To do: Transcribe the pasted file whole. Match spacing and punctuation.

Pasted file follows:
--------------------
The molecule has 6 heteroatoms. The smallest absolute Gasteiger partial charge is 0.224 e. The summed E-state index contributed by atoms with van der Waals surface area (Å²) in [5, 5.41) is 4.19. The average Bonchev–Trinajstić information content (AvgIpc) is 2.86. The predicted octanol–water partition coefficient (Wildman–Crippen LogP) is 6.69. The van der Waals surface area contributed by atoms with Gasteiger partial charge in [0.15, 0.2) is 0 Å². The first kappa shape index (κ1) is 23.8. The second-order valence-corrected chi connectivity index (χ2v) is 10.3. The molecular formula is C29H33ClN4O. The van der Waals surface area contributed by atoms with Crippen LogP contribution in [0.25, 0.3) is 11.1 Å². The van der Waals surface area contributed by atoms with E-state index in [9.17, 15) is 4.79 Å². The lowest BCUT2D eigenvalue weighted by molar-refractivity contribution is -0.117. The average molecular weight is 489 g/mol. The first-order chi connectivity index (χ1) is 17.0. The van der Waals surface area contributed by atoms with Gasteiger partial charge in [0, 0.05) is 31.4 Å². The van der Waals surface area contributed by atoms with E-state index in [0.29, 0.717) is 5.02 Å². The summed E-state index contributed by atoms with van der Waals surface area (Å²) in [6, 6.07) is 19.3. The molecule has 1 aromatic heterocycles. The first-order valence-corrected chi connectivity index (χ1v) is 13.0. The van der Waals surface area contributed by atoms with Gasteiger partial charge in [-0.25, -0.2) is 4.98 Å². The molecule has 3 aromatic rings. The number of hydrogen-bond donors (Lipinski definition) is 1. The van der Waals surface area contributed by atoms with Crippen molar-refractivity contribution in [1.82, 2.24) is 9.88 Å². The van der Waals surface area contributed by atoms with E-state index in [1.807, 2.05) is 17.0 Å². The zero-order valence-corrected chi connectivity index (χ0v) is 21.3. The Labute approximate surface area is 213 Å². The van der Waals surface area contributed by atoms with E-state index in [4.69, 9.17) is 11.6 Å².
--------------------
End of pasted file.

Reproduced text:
The molecule has 6 heteroatoms. The smallest absolute Gasteiger partial charge is 0.224 e. The summed E-state index contributed by atoms with van der Waals surface area (Å²) in [5, 5.41) is 4.19. The average Bonchev–Trinajstić information content (AvgIpc) is 2.86. The predicted octanol–water partition coefficient (Wildman–Crippen LogP) is 6.69. The van der Waals surface area contributed by atoms with Gasteiger partial charge in [0.15, 0.2) is 0 Å². The first kappa shape index (κ1) is 23.8. The second-order valence-corrected chi connectivity index (χ2v) is 10.3. The molecular formula is C29H33ClN4O. The van der Waals surface area contributed by atoms with Crippen LogP contribution in [0.25, 0.3) is 11.1 Å². The van der Waals surface area contributed by atoms with E-state index in [9.17, 15) is 4.79 Å². The lowest BCUT2D eigenvalue weighted by molar-refractivity contribution is -0.117. The average molecular weight is 489 g/mol. The first-order chi connectivity index (χ1) is 17.0. The van der Waals surface area contributed by atoms with Gasteiger partial charge in [0, 0.05) is 31.4 Å². The van der Waals surface area contributed by atoms with E-state index in [0.29, 0.717) is 5.02 Å². The summed E-state index contributed by atoms with van der Waals surface area (Å²) in [6, 6.07) is 19.3. The molecule has 1 aromatic heterocycles. The first-order valence-corrected chi connectivity index (χ1v) is 13.0. The van der Waals surface area contributed by atoms with Gasteiger partial charge in [-0.25, -0.2) is 4.98 Å². The molecule has 3 aromatic rings. The number of hydrogen-bond donors (Lipinski definition) is 1. The van der Waals surface area contributed by atoms with Crippen molar-refractivity contribution in [1.82, 2.24) is 9.88 Å². The van der Waals surface area contributed by atoms with E-state index in [1.807, 2.05) is 17.0 Å². The zero-order valence-corrected chi connectivity index (χ0v) is 21.3. The Labute approximate surface area is 213 Å². The van der Waals surface area contributed by atoms with E-state index in [4.69, 9.17) is 11.6 Å².